EHRs 'transforming' care, says Tavenner

CMS shows that 4.6 million patients got an electronic copy of their health information from their EHR since 2011
By Mike Miliard
10:58 AM
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electronic health records

Providers are increasingly using electronic health records, both to manage their patients' care and to provide more information to those patients, according to new data published Wednesday by the Centers for Medicare & Medicaid Services.

Already, approximately 80 percent of eligible hospitals and more than 50 percent of eligible professionals have adopted EHRs and received meaningful use incentive payments from Medicare or Medicaid, according to CMS.

By meaningfully using EHRs, physicians and care providers have shown increased efficiencies while safeguarding privacy and improving care for millions of patients nationwide, the data show.

"Electronic health records are transforming relationships between patients and their health care providers," said CMS Administrator Marilyn Tavenner, in a press statement. "EHRs improve care coordination, reduce duplicative tests and procedures, help patients take more control of their health and result in better overall health outcomes."

According to CMS, since the EHR Incentive Programs began in 2011:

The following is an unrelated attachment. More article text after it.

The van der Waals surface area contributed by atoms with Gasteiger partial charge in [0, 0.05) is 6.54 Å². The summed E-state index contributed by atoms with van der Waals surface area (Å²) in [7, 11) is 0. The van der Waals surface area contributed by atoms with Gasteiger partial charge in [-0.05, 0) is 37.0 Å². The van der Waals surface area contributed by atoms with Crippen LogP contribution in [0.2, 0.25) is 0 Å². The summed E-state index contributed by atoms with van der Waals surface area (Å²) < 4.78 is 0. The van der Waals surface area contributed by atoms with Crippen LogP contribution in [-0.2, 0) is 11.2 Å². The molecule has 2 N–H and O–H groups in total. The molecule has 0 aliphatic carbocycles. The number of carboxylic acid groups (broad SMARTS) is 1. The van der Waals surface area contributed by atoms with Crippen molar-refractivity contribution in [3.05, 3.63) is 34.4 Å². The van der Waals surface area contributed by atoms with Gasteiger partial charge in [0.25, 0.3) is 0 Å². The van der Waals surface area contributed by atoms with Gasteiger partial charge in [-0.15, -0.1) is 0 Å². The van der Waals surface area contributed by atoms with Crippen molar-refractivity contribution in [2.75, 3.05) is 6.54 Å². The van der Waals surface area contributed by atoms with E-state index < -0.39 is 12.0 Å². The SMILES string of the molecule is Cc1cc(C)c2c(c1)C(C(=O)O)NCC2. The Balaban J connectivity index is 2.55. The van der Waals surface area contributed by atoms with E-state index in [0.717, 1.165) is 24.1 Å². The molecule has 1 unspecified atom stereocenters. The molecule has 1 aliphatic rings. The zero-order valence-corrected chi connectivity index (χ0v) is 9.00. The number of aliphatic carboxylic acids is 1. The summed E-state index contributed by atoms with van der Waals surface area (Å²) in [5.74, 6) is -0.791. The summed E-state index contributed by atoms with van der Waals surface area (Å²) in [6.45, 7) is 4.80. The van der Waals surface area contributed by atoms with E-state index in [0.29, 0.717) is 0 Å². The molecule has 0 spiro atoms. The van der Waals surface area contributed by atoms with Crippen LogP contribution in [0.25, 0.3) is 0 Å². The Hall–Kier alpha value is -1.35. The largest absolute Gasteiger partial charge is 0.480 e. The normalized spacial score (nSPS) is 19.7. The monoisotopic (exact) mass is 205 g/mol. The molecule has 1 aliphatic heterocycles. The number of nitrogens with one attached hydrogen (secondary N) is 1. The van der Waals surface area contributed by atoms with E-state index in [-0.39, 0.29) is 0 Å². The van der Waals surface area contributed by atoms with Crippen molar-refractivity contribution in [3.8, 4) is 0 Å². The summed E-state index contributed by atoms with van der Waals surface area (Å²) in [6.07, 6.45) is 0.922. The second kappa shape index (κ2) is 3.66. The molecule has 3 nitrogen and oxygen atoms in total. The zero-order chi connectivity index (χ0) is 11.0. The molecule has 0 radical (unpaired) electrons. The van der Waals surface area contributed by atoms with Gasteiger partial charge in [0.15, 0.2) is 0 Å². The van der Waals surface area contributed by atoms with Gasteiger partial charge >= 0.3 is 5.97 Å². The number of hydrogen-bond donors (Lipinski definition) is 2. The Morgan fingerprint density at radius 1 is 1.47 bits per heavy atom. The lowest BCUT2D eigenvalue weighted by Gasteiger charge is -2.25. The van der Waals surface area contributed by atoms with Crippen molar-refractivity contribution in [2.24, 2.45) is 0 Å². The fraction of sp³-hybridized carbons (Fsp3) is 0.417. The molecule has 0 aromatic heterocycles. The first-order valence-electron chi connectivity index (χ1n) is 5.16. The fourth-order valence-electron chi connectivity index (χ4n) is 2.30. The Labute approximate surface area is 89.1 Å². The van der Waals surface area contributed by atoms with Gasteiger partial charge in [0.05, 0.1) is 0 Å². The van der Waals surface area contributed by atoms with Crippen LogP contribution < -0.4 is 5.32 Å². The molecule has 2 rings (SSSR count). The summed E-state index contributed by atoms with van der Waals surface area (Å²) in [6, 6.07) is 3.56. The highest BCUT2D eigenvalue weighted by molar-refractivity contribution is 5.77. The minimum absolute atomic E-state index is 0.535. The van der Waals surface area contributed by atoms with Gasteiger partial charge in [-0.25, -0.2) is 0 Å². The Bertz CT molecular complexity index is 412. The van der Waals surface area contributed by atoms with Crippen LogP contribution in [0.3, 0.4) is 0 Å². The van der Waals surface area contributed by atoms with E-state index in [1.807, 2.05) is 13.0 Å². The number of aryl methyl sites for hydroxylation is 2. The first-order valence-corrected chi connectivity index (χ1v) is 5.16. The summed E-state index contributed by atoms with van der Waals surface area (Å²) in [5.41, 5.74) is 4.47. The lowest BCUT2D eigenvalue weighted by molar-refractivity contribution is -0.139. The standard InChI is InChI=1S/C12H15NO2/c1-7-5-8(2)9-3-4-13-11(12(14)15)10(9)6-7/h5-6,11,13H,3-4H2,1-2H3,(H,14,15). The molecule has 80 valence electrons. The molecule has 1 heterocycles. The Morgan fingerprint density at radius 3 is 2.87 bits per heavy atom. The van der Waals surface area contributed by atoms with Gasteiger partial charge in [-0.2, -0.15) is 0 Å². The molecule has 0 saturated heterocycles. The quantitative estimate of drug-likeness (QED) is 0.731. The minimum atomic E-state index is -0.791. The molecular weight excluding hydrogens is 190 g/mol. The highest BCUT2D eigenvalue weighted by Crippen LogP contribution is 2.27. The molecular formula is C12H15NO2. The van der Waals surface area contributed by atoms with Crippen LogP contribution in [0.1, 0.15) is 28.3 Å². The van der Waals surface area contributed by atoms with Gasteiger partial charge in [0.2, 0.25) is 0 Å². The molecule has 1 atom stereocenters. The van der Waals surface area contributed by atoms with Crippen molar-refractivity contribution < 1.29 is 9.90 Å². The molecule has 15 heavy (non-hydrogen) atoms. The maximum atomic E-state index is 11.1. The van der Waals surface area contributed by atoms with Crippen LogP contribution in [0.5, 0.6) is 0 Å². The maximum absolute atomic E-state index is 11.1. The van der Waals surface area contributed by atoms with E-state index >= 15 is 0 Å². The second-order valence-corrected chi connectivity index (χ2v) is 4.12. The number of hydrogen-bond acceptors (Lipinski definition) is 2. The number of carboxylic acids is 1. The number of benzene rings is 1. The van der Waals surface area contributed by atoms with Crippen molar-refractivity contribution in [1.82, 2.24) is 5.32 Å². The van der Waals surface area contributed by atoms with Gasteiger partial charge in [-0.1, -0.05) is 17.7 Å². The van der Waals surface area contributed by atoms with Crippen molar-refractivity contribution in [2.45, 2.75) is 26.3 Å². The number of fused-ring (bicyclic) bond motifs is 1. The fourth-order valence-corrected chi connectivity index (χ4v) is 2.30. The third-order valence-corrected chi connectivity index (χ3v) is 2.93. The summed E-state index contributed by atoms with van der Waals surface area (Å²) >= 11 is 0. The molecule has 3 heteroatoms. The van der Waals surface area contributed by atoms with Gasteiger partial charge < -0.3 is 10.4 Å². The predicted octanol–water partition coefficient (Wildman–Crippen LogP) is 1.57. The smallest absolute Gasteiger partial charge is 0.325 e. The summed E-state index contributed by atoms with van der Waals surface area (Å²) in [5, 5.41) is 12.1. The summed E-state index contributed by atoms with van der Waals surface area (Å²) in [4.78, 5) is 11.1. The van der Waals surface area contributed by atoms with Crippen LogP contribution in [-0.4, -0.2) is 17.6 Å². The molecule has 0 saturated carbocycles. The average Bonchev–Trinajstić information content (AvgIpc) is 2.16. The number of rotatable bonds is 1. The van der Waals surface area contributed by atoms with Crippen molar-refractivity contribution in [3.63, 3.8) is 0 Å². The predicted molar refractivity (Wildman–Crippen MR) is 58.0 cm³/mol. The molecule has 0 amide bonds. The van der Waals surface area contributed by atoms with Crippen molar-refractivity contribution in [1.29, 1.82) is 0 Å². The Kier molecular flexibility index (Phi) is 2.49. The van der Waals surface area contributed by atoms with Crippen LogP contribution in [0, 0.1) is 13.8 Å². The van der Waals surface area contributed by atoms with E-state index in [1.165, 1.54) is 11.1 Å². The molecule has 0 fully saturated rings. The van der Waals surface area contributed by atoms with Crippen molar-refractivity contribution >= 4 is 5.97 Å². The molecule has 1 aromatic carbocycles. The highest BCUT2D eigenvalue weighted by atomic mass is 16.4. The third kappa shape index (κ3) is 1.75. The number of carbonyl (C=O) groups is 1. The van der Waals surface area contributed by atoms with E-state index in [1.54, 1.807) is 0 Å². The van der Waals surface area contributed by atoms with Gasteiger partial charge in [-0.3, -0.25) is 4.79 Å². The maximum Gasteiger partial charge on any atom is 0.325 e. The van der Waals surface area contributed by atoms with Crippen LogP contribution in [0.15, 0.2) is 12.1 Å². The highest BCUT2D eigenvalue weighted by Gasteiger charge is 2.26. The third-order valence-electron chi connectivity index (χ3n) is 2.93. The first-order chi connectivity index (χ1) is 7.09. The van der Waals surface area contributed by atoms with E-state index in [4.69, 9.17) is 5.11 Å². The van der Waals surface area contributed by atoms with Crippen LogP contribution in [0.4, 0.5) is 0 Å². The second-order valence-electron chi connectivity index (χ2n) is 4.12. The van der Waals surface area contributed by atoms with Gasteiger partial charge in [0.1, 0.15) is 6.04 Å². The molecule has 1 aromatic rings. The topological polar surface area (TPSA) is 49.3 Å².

• More than 190 million electronic prescriptions have been sent by doctors, physician's assistants and other health care providers using EHRs.
  • Healthcare professionals sent 4.6 million patients an electronic copy of their health information from their EHRs.
  • More than 13 million reminders about appointments, required tests, or check-ups were sent to patients using EHRs.
  • Providers have checked drug and medication interactions to ensure patient safety more than 40 million times through the use of EHRs.
  • Providers shared more than 4.3 million care summaries with other providers when patients moved between care settings resulting in better outcomes for their patients.

"More patients than ever before are seeing the benefits of their providers using electronic health records to help better coordinate and manage their care," said National Coordinator Farzad Mostashari, MD, in a statement. "These data show that health care professionals are not only adopting electronic health records rapidly, they're also using them to improve care."

[See also: RWJF sees 'unprecedented' IT growth]